Family Diplomacy is dedicated to helping clients restructure their families privately and respectfully. We practice exclusively in out-of-court dispute resolution, with a focus on collaborative divorce and family law, mediation, direct negotiations, and unbundled legal services. We maintain this out-of-court practice because we strongly believe that family disputes should be resolved in a private conference room, not in a hostile and public courtroom environment. This unique perspective on family law stems back to Adam B. Cordover’s experience studying International Affairs in Washington, D.C., and abroad. Adam had the rare opportunity to work closely with ambassadors and diplomats from war-torn regions around the world. He traveled around the globe, learning from diplomatic leaders as they applied dispute resolution techniques to tackle seemingly impossible conflicts. It dawned on him: If these techniques can work in the complex world of International Relations, why not Domestic Relations and Family Law? This realization lead Adam to create an exclusively out-of-court practice and to bring a more peacemaking approach to family law. In his previous role as a litigation attorney, Adam witnessed parties experience the negative emotional and financial effects that long, drawn out divorce battles can have on families. As a result, Adam has become a strong proponent of the Collaborative Process, where a structure is put in place so that life’s hardest moments do not have to be any more difficult than necessary. A thought leader in the international collaborative law community, Adam successfully spearheaded an effort of the Thirteenth Judicial Circuit to draft an administrative order safeguarding the principles of collaborative family law (just the fourth such administrative order in Florida). Adam has been featured in or interviewed about collaborative practice by the Tampa Bay Times, Tampa Tribune, Orlando Sentinel, Miami Herald, Tampa Bay Business Journal, Florida Bar News, NBC, Fox 13, Bay News 9, ABC Action News, The World of Collaborative Practice Magazine, and Spirit FM 90.5. Adam regularly speaks at professional and civic organizations locally and internationally regarding the collaborative process. Adam B. Cordover is president of Next Generation Divorce, a 501(c)(3) and Florida’s largest interdisciplinary collaborative practice group with member attorneys, mental health professionals, and financial professionals throughout Hillsborough, Pinellas, Pasco, Sarasota, and Manatee Counties. Adam is also on the Executive Board and co-chair of the Research Committee of the Collaborative Family Law Council of Florida. Further, Adam is a graduate of the inaugural class of the Leadership Academy of the International Academy of Collaborative Professionals. You can learn more about us and our services at Attorney Adam B. Cordover is admitted to the Florida Bar and the United States District Court, Middle District of Florida. His office is located at 412 East Madison Street, Suite 824, Tampa, Florida 33602.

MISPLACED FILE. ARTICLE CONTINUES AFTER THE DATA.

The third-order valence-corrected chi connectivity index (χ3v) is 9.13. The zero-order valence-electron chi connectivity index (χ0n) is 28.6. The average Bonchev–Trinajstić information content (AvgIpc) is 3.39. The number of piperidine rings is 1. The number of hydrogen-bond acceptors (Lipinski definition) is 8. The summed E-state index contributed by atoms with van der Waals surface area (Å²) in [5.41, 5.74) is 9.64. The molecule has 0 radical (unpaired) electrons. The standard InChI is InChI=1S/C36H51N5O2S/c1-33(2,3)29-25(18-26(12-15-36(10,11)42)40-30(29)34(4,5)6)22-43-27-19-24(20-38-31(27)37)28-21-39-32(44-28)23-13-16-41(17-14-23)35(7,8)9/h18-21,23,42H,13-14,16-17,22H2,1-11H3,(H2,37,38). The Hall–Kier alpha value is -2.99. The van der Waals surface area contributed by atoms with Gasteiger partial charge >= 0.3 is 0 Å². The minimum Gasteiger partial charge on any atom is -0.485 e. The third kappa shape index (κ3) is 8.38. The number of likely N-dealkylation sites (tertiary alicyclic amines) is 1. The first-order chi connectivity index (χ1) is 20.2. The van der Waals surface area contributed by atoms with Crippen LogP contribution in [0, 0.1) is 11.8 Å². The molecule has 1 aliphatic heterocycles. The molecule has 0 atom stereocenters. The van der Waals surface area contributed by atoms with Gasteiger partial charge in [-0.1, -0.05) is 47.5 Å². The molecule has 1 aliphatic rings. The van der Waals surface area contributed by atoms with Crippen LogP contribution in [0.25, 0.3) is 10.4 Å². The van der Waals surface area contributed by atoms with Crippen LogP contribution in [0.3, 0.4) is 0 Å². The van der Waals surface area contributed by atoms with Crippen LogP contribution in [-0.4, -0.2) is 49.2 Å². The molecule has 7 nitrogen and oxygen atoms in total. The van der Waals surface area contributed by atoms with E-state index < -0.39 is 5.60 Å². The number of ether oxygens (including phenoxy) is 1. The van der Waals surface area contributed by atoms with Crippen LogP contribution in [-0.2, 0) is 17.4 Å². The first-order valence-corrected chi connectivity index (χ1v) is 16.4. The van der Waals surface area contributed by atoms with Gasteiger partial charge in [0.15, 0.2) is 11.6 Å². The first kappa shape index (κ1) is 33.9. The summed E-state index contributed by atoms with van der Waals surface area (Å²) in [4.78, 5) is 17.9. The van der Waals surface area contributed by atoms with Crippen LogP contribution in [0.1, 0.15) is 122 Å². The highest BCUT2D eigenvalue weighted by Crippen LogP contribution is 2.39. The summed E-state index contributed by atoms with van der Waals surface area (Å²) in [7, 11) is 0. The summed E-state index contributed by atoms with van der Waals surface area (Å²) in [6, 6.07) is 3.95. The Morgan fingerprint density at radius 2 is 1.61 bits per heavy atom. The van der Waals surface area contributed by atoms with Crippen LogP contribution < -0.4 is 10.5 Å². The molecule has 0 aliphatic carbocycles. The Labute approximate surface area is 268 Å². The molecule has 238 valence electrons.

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6 Responses to Governor Vetoes 2013 Florida Alimony and Child Custody Reform Bill

  1. Pingback: Florida Alimony Reform: How Long is a “Long-Term” Marriage? | ABC Family Law Blog

  2. Pingback: Florida Alimony Reform: Supportive Relationships | ABC Family Law Blog

  3. Pingback: Florida Child Custody Reform 2013 | ABC Family Law Blog

  4. Pingback: Update: Florida House Debates Alimony Reform Bill | ABC Family Law Blog

  5. Jim McCarthy says:

    My biggest complaint about the current situation is that I have been paying $72,000 per year of permanent alimony for over 10 years and I am getting near retirement time. Under the rules as written I must first retire and then petition the court for a hearing, so how does one plan for retirement, this to me is very unfair. Also I am getting remarried to someone who is retired and she is concerned that her assets could come into play for alimony. Additionally 92% of my settlement was my 401K which could now be used for alimony, talk about double dipping. So i have no duration, I have no means of effectively planning for retirement and I have a new spouse whose assets are not necessarily protected.

  6. Pingback: Modifying Florida Alimony | ABC Family Law Blog